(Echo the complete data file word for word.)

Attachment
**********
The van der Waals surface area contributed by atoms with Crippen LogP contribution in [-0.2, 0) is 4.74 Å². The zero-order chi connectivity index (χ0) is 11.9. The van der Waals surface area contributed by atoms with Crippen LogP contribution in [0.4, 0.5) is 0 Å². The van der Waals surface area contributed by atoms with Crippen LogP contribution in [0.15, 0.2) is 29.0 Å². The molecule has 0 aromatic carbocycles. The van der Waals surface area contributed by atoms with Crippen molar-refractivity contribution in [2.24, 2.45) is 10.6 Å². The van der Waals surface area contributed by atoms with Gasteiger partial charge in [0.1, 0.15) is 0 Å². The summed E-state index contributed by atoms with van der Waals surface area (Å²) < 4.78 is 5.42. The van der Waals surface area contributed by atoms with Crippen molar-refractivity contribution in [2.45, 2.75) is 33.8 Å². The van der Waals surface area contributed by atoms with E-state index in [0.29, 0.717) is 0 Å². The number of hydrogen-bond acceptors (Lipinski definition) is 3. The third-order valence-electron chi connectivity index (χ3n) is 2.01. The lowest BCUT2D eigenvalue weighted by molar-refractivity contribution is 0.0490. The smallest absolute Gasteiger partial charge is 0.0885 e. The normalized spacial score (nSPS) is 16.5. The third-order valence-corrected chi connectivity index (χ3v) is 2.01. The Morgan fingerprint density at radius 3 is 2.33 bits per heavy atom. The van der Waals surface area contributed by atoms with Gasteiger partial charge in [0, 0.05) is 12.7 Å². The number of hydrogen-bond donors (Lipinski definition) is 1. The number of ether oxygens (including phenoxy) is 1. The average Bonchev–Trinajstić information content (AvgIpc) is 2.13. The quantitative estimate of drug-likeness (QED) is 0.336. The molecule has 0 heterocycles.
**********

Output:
The van der Waals surface area contributed by atoms with Crippen LogP contribution in [-0.2, 0) is 4.74 Å². The zero-order chi connectivity index (χ0) is 11.9. The van der Waals surface area contributed by atoms with Crippen LogP contribution in [0.4, 0.5) is 0 Å². The van der Waals surface area contributed by atoms with Crippen LogP contribution in [0.15, 0.2) is 29.0 Å². The molecule has 0 aromatic carbocycles. The van der Waals surface area contributed by atoms with Crippen molar-refractivity contribution in [2.24, 2.45) is 10.6 Å². The van der Waals surface area contributed by atoms with Gasteiger partial charge in [0.1, 0.15) is 0 Å². The summed E-state index contributed by atoms with van der Waals surface area (Å²) < 4.78 is 5.42. The van der Waals surface area contributed by atoms with Crippen molar-refractivity contribution in [2.45, 2.75) is 33.8 Å². The van der Waals surface area contributed by atoms with E-state index in [0.29, 0.717) is 0 Å². The number of hydrogen-bond acceptors (Lipinski definition) is 3. The third-order valence-electron chi connectivity index (χ3n) is 2.01. The lowest BCUT2D eigenvalue weighted by molar-refractivity contribution is 0.0490. The smallest absolute Gasteiger partial charge is 0.0885 e. The normalized spacial score (nSPS) is 16.5. The third-order valence-corrected chi connectivity index (χ3v) is 2.01. The Morgan fingerprint density at radius 3 is 2.33 bits per heavy atom. The van der Waals surface area contributed by atoms with Gasteiger partial charge in [0, 0.05) is 12.7 Å². The number of hydrogen-bond donors (Lipinski definition) is 1. The number of ether oxygens (including phenoxy) is 1. The average Bonchev–Trinajstić information content (AvgIpc) is 2.13. The quantitative estimate of drug-likeness (QED) is 0.336. The molecule has 0 heterocycles.